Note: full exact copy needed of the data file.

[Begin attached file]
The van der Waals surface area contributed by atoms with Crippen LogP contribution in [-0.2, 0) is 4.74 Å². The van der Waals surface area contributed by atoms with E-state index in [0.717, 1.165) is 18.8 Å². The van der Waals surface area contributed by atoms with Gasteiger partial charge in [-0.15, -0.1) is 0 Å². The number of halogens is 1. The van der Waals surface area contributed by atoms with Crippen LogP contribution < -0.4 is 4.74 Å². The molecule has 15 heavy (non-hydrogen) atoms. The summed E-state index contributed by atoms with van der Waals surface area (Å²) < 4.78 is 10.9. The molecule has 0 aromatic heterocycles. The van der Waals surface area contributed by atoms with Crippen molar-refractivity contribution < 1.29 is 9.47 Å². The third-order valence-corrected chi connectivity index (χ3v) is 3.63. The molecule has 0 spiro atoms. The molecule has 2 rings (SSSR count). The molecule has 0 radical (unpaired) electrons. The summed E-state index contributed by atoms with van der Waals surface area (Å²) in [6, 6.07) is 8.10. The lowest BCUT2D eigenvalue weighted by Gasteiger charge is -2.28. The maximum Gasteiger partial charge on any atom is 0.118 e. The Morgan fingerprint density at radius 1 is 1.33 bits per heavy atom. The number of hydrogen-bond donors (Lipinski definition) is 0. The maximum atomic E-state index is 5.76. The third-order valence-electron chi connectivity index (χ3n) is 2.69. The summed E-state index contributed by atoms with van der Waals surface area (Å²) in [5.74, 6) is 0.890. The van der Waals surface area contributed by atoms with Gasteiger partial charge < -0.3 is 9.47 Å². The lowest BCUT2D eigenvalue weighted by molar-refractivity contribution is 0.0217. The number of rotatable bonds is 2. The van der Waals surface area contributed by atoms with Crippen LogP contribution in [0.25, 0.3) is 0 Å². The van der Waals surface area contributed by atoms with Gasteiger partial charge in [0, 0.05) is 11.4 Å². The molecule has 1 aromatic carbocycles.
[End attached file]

The van der Waals surface area contributed by atoms with Crippen LogP contribution in [-0.2, 0) is 4.74 Å². The van der Waals surface area contributed by atoms with E-state index in [0.717, 1.165) is 18.8 Å². The van der Waals surface area contributed by atoms with Gasteiger partial charge in [-0.15, -0.1) is 0 Å². The number of halogens is 1. The van der Waals surface area contributed by atoms with Crippen LogP contribution < -0.4 is 4.74 Å². The molecule has 15 heavy (non-hydrogen) atoms. The summed E-state index contributed by atoms with van der Waals surface area (Å²) < 4.78 is 10.9. The molecule has 0 aromatic heterocycles. The van der Waals surface area contributed by atoms with Crippen molar-refractivity contribution < 1.29 is 9.47 Å². The third-order valence-corrected chi connectivity index (χ3v) is 3.63. The molecule has 0 spiro atoms. The molecule has 2 rings (SSSR count). The molecule has 0 radical (unpaired) electrons. The summed E-state index contributed by atoms with van der Waals surface area (Å²) in [6, 6.07) is 8.10. The lowest BCUT2D eigenvalue weighted by Gasteiger charge is -2.28. The maximum Gasteiger partial charge on any atom is 0.118 e. The Morgan fingerprint density at radius 1 is 1.33 bits per heavy atom. The number of hydrogen-bond donors (Lipinski definition) is 0. The maximum atomic E-state index is 5.76. The third-order valence-electron chi connectivity index (χ3n) is 2.69. The summed E-state index contributed by atoms with van der Waals surface area (Å²) in [5.74, 6) is 0.890. The van der Waals surface area contributed by atoms with Gasteiger partial charge < -0.3 is 9.47 Å². The lowest BCUT2D eigenvalue weighted by molar-refractivity contribution is 0.0217. The number of rotatable bonds is 2. The van der Waals surface area contributed by atoms with Crippen LogP contribution in [0.25, 0.3) is 0 Å². The van der Waals surface area contributed by atoms with Gasteiger partial charge in [0, 0.05) is 11.4 Å². The molecule has 1 aromatic carbocycles.